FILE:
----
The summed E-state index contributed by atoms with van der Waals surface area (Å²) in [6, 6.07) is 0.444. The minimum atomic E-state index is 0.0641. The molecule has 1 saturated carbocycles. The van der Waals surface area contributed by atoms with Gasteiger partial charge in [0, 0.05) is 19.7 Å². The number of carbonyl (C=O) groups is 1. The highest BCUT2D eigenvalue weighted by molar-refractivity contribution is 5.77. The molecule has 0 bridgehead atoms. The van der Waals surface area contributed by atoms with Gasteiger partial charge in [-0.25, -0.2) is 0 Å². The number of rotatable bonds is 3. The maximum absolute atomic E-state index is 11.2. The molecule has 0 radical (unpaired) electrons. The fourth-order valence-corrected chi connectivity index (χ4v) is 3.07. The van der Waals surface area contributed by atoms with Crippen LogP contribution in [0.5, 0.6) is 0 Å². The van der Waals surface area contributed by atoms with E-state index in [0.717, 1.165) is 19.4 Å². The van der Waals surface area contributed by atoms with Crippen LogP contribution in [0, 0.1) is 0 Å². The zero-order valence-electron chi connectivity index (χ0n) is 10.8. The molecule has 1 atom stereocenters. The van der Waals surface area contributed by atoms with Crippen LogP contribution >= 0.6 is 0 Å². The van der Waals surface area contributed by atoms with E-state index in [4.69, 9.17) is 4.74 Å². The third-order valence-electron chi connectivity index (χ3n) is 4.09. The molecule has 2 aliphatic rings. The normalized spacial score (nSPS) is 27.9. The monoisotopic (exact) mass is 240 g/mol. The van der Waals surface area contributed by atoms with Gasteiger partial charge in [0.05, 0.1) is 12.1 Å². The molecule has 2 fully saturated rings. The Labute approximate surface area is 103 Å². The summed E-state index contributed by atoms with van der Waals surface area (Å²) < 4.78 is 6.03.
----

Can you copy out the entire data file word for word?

The summed E-state index contributed by atoms with van der Waals surface area (Å²) in [6, 6.07) is 0.444. The minimum atomic E-state index is 0.0641. The molecule has 1 saturated carbocycles. The van der Waals surface area contributed by atoms with Gasteiger partial charge in [0, 0.05) is 19.7 Å². The number of carbonyl (C=O) groups is 1. The highest BCUT2D eigenvalue weighted by molar-refractivity contribution is 5.77. The molecule has 0 bridgehead atoms. The van der Waals surface area contributed by atoms with Gasteiger partial charge in [-0.25, -0.2) is 0 Å². The number of rotatable bonds is 3. The maximum absolute atomic E-state index is 11.2. The molecule has 0 radical (unpaired) electrons. The fourth-order valence-corrected chi connectivity index (χ4v) is 3.07. The van der Waals surface area contributed by atoms with Crippen LogP contribution in [0.5, 0.6) is 0 Å². The van der Waals surface area contributed by atoms with E-state index in [0.717, 1.165) is 19.4 Å². The van der Waals surface area contributed by atoms with Crippen LogP contribution in [0, 0.1) is 0 Å². The zero-order valence-electron chi connectivity index (χ0n) is 10.8. The molecule has 1 atom stereocenters. The van der Waals surface area contributed by atoms with Crippen LogP contribution >= 0.6 is 0 Å². The van der Waals surface area contributed by atoms with E-state index in [4.69, 9.17) is 4.74 Å². The third-order valence-electron chi connectivity index (χ3n) is 4.09. The molecule has 2 aliphatic rings. The normalized spacial score (nSPS) is 27.9. The monoisotopic (exact) mass is 240 g/mol. The van der Waals surface area contributed by atoms with Gasteiger partial charge in [0.05, 0.1) is 12.1 Å². The molecule has 2 fully saturated rings. The Labute approximate surface area is 103 Å². The summed E-state index contributed by atoms with van der Waals surface area (Å²) < 4.78 is 6.03.